Sex and the single parent

Lone parents are more likely to share a bed with the children than a lover. Gavin Evans on the etiquette of bringing a new partner into the roost
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Indy Lifestyle Online
Negotiating a sexual relationship between the demands of children can be a trying business for the most stable of couples; for Britain's 150,000 single dads and 1.5 million single mums the obstacles often seem insurmountable. A priority is to weigh up the potential of the new relationship right from the start, says Erica De'Ath of the Stepfamily Association. "If you think it will be important then introduce it as such and say `we need to work together', but if you're not sure, say something like, `mummy and daddy aren't living together any more but we still need friends, and this is a new friend and we might be spending time together'. You should be sensitive about too much cuddling and kissing at first, and you must remember the situation can be very threatening for children, especially when they have divided loyalties."

To this, Sue King, national councillor for the lone parents' organisation Gingerbread, and herself a single mother, adds that a crucial stage is to take care over that vital first meeting. "Some children welcome the new partner; others feel threatened. Every child's an individual, and their response depends on their age and on why their parents' relationship broke down, but it's also influenced by how they are introduced. If you're in bed with a new girlfriend and your child suddenly walks in, it's going to cause a shock. You need to work out how to deal with your sex life in front of your children, and to reassure them and be honest with them. If they get to know someone first, they'll usually respond better than if they see mummy sleeping with Fred one week and George the next."

Her own experience suggests there is no guarantee that matters will proceed according to plan, even if the introductions are handled with impeccable decorum. "My daughter would have loved to have a stepdaddy, but there were some people she disliked on sight. She took an intense dislike to one of my oldest friends but loved his twin brother. These responses may seem arbitrary - some children just dislike men with beards, for example - but you need to take the child's view seriously."

For parents who have always been single, the arrival of a lover can present added difficulties because of the intensity of the relationship with their children. Annette, a young woman who lost contact with her father after he went to prison when she was one year old, remembers encouraging her mother to marry again because she dreamed of a bigger house. But when would-be candidates arrived, her response shifted to one of outright hostility, mitigated only by the treats they would offer.

"My brother and I did everything we could to chase these chaps off. I once vomited in one of their cars, and Paul tried to strangle one and poured boiling water on another. So Mum started getting babysitters and going out instead, until Paul tried to drown himself after saying he wanted to marry Mummy himself."

Even when the children welcome the new partner, there is frequently the additional obstacle of the "ex" - the child's other parent - especially for those recently divorced. Michele, a social worker well versed in the trauma of family breakdown, began dating James a year after his divorce, but insisted she would not stay the night until she had developed a solid relationship with his eight-year-old son. "The problem was with his mum - she used to phone James late at night or at the crack of dawn when we were in bed together, just to swear at him. She really picked her times and it drove me bananas."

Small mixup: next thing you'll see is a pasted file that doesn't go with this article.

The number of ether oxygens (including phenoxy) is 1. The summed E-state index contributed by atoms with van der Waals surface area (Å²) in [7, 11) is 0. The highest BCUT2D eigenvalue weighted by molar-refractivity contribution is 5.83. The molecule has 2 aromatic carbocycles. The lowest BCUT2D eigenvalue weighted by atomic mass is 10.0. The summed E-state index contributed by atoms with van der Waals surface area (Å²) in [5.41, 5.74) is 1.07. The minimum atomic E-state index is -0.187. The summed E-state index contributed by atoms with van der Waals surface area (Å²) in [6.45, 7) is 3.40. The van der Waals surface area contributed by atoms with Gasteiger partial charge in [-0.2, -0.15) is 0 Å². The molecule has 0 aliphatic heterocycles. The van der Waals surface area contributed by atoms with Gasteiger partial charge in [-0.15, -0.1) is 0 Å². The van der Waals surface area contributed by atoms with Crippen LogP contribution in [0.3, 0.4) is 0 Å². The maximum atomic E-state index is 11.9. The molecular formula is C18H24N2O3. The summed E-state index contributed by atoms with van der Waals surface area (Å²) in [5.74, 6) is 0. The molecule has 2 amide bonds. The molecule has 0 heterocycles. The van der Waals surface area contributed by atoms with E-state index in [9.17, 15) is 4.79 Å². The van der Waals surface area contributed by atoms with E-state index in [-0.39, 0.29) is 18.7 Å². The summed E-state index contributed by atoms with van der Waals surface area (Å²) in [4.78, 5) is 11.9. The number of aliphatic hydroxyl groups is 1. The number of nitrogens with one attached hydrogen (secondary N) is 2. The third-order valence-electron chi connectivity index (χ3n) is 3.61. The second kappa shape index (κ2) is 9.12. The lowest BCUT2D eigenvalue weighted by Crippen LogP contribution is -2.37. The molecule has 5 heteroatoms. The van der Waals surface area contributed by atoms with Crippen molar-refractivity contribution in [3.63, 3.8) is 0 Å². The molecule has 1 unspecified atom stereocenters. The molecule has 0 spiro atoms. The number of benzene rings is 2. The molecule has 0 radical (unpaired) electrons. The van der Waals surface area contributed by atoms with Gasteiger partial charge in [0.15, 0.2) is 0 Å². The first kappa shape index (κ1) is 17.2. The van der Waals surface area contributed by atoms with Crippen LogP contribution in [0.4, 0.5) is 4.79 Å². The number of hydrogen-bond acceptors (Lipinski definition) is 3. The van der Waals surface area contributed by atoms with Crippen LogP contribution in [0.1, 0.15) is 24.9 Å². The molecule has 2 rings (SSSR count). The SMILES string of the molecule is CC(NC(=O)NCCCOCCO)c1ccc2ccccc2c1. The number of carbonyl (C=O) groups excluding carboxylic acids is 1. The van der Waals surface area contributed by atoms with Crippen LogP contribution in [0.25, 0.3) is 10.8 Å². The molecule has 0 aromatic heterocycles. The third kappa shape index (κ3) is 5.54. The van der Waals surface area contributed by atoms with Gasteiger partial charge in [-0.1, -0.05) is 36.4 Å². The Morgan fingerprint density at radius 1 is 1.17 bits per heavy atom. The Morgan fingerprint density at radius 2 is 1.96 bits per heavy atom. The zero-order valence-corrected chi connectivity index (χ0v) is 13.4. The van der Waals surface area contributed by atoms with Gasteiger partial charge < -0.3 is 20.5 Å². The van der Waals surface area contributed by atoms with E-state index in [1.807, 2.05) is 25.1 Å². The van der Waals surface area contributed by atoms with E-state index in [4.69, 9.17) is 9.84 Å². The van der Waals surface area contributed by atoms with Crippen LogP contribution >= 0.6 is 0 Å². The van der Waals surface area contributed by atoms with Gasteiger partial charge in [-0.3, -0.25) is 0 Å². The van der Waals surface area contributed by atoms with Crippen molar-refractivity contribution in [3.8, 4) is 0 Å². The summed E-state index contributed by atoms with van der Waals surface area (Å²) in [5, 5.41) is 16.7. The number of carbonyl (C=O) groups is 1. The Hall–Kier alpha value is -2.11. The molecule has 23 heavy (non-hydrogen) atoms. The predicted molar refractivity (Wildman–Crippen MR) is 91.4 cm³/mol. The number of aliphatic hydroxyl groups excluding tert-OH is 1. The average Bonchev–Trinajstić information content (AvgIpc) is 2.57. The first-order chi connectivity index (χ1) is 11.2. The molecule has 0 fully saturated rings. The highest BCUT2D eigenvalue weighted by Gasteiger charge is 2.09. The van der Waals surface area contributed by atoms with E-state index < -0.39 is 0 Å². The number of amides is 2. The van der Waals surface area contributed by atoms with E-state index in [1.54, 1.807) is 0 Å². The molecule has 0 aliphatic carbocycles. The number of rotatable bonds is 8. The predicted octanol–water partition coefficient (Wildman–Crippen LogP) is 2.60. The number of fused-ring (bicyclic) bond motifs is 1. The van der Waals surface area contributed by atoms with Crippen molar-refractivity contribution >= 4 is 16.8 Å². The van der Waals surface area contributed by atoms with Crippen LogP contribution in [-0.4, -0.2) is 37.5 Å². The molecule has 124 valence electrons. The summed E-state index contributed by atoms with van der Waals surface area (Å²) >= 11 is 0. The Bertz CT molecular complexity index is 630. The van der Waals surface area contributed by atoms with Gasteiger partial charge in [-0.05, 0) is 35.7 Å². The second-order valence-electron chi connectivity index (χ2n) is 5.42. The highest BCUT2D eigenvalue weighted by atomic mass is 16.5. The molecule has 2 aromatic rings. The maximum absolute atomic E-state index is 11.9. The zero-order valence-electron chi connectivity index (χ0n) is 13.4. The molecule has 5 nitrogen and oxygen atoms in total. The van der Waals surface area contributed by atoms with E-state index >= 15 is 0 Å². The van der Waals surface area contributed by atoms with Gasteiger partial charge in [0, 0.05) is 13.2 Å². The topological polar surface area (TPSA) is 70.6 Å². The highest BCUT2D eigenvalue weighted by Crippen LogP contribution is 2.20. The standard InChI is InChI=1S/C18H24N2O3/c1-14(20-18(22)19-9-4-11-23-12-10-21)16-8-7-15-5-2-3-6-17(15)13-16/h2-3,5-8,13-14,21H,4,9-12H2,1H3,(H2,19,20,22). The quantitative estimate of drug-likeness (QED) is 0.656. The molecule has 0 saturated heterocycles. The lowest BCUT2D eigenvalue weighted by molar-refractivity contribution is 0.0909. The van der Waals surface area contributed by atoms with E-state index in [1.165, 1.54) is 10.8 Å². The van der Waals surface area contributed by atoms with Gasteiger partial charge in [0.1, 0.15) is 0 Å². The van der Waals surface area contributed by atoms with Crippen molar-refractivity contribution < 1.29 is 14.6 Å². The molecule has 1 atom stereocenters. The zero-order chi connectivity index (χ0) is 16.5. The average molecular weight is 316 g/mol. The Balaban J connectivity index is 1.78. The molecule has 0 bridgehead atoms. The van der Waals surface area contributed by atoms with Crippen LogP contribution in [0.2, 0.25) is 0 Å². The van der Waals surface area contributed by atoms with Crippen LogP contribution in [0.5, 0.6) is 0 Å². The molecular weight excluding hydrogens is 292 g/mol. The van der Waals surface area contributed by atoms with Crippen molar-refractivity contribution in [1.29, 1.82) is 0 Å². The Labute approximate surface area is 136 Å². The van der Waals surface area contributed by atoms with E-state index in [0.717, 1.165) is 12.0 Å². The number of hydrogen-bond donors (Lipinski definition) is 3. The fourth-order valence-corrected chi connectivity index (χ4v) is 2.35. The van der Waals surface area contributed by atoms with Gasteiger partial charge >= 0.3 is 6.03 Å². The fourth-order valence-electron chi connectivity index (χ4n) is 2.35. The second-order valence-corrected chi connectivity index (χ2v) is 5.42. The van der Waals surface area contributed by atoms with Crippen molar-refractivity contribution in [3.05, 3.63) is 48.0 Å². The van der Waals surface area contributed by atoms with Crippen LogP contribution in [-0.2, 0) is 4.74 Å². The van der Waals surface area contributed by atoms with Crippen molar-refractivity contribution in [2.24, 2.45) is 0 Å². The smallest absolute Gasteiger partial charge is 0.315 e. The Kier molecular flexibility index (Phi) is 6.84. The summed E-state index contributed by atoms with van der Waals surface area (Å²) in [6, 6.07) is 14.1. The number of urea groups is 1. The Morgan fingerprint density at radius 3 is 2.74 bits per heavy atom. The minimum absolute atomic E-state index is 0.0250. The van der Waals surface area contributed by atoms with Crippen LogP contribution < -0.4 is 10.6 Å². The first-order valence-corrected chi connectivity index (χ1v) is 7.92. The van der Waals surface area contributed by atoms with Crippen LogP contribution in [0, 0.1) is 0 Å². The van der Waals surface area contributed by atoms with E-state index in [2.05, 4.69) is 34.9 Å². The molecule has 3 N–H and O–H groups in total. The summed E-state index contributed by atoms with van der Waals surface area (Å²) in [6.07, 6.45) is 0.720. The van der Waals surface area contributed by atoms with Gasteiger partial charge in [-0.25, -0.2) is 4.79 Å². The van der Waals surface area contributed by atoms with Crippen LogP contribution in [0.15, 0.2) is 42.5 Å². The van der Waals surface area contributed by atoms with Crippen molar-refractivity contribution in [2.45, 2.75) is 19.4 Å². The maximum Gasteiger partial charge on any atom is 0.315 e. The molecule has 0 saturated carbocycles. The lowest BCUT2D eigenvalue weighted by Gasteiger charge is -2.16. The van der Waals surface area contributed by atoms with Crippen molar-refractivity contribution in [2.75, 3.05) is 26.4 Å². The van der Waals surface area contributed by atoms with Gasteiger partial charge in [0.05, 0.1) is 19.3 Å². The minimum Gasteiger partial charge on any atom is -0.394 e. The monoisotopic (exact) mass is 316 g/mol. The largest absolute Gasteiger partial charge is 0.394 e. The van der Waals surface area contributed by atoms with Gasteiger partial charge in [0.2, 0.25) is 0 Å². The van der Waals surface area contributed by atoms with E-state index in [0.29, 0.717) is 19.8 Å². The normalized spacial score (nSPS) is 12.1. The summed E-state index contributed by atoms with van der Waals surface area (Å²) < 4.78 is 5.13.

Another barrier is the sense of hopelessness which envelopes many lone parents who become overwhelmed by their circumstances. Bernadette, the once-middle-class single mother of six-year-old Ben, lives in a poky council flat and blames her diminished sexual confidence on her bleak circumstances and sparse social network.

"Ben's dad pays maintenance which he doesn't declare because then I'd lose Income Support, but the catch is that if I get a new lover he'll stop paying. He sleeps over once a month, which is cool with Ben, but it's not enough for me. With other men, and there aren't many, it's just wham, bang and out of here before Ben wakes. Most of them are no good anyway - some are welfare cases themselves and they just like the look of my horrible flat and others are grossed out by nappies and stuff."

At first she had "romantic notions" about going it alone, but few of these were met. "I used to be a spunky girl with lots of admirers, but the whole business has made me quite depressed and I struggle to keep my tail up. I went for therapy and even got a free breast op as a result, to boost my confidence - which I would have thought was insane a few years ago."

Her neighbour, Gloria, rolls her eyeballs at Bernadette's defeatist approach. Once a week her cousin babysits overnight and she goes clubbing. "I get all tarted up and when one of the girls asks me where I'm going, I say: `To find you a new daddy, babe'. Jade takes it seriously but Stacey just laughs. She's seven, so she knows what's what." Gloria insists that, in reality, finding a "new daddy" is low on her list of priorities. "If it happens, it happens, but right now I think it would cause more problems than it would solve. I usually stay the night because I don't want baby's bottles and bed-wetting on my mind, but I'm always back the next morning and I'm usually in a much better mood because I need it. I'm a mum, not a nun"n

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